Once the reading is ready teachers assign it to their classes and students can begin to interact with it. Teachers will have already entered in notes, videos, and/or questions directly into the text so students will have to address those questions/extensions exactly where teachers want them to. In my traditional class, readings require students to go from the reading to the answer sheet, trying to match content to questions. It is a process that dulls the experience and breaks the flow of reading. Actively Learn allows teachers to focus on text that needs further explaining or extension. This is done in real-time and class-wide.

It is hard to tell if a student is struggling when using traditional worksheets/texts. Students have to be willing to ask a question publicly or approach the teacher privately. For me, the trouble is that I am one in a class of 30 and I can only help an individual or small groups of students at once. Surely, there are students I am missing but I am limited by traditional approaches.

With Actively Learn, if a student encounters difficult vocabulary, there is an online dictionary able to help them. They can also ask questions and share ideas with the class directly in the text itself.

Teachers can grade student responses right in the text. So once students are completed teachers can look at the class summary  data. Actively Learn allows for both individual student comprehension stats but also class-wide Common Core strand progress. It is helpful to see which skills need improvement class-wide.

What’s missing?

Actively Learn is essentially a “Freemium” service so there are some features that are behind a paywall. Currently a school/district has to pay for a shared curriculum library and student diagnostic reports. Also, there are user options that have yet to be included. For instance, there is currently no way to rename a reading title once created. Also, when students are commenting on a reading assignment, the other students can see the comments in real-time. This is a double-edged sword because while it allows for awesome collaboration, it also might allow struggling readers the chance to mimic other students, masking their true comprehension.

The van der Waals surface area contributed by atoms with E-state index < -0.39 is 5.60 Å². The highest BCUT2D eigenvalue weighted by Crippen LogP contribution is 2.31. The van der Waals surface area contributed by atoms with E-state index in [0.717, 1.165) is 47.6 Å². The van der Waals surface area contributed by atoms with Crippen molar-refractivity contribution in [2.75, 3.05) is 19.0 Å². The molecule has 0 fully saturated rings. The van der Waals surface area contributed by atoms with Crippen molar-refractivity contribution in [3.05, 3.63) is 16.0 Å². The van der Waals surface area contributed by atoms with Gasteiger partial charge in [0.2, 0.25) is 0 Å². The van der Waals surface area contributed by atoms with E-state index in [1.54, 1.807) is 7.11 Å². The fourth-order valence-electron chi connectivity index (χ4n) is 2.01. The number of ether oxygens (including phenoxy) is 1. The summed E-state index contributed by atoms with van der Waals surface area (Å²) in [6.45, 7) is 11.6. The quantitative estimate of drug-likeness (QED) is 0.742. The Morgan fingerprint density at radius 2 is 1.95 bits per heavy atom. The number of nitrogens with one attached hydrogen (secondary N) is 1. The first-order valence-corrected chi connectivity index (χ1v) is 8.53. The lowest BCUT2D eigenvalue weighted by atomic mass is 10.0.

The student data reports are a good feature but remember that  long-term individual student tracking is a premium feature.  It is a great start, but if you try it out and it works for you, you’ll want to consider the premium version to track improvement.

Do you need this?

If your students read, then yes! What about those among us who have tools that deal with reading already? When I originally came across Actively Learn, I couldn’t help but compare it to tools I already use.

My school uses Google Apps for Education and I kept on questioning why would I need this if I have Google Drive? They serve two different purposes. Google is for writing and  although students can collaborate on Google Drive, it doesn’t work best for tracking students for reading skills. Actively Learn is a new platform offering new tools. It is worth checking out!

MJ Linane is a High School history teacher and educational blogger. MJ is interested in education technology and its impact on student learning. He can be found at his website and blog, TeacherRevolutions.com

Disclosure of Material Connection: This is a “sponsored post.” The company who sponsored it compensated me via cash payment, gift, or something else of value to edit and post it. Regardless, I only recommend products or services I believe will be good for my readers and are from companies I can recommend. I am disclosing this in accordance with the Federal Trade Commission’s 16 CFR, Part 255: “Guides Concerning the Use of Endorsements and Testimonials in Advertising.)

The post 6 Reading Comprehension Problems and What to Do About Them appeared first on Cool Cat Teacher Blog.

Categories: Planet

Win Grants and Promote Safe Driving with #CelebrateMyDrive

Cool Cat Teacher Blog Vicki Davis - 30 September, 2014 - 06:42

Car crashes have been the number one killer of our teenagers for more than 30 years. With cell phones, distracted driving is causing even more deaths! Join #celebratemydrive to promote driving safety and win GRANTS (they are giving ten (10) – $100,000 grants AND ninety (90) – $25,000 grants!). 

Register Your School Now!

 Join the State Farm 2014 Celebrate My Drive Program by registering your school by October 7. After October 7 you will have your students and parents take online safe driving pledges as they learn more about driving safely.

What can you win?

As you can see in the video above, 2 schools (one larger school and one smaller school) will win a concert from the band Perry. They are also giving away:

  • 90 grants of $25,000 each
  • 10 grants of $100,000 each

This is a great cause and can help your school when times are tough. But talk about tough times, nothing is as bad as the death of a student for a senseless auto accident (or the death of a student at all.)

Click here to register now.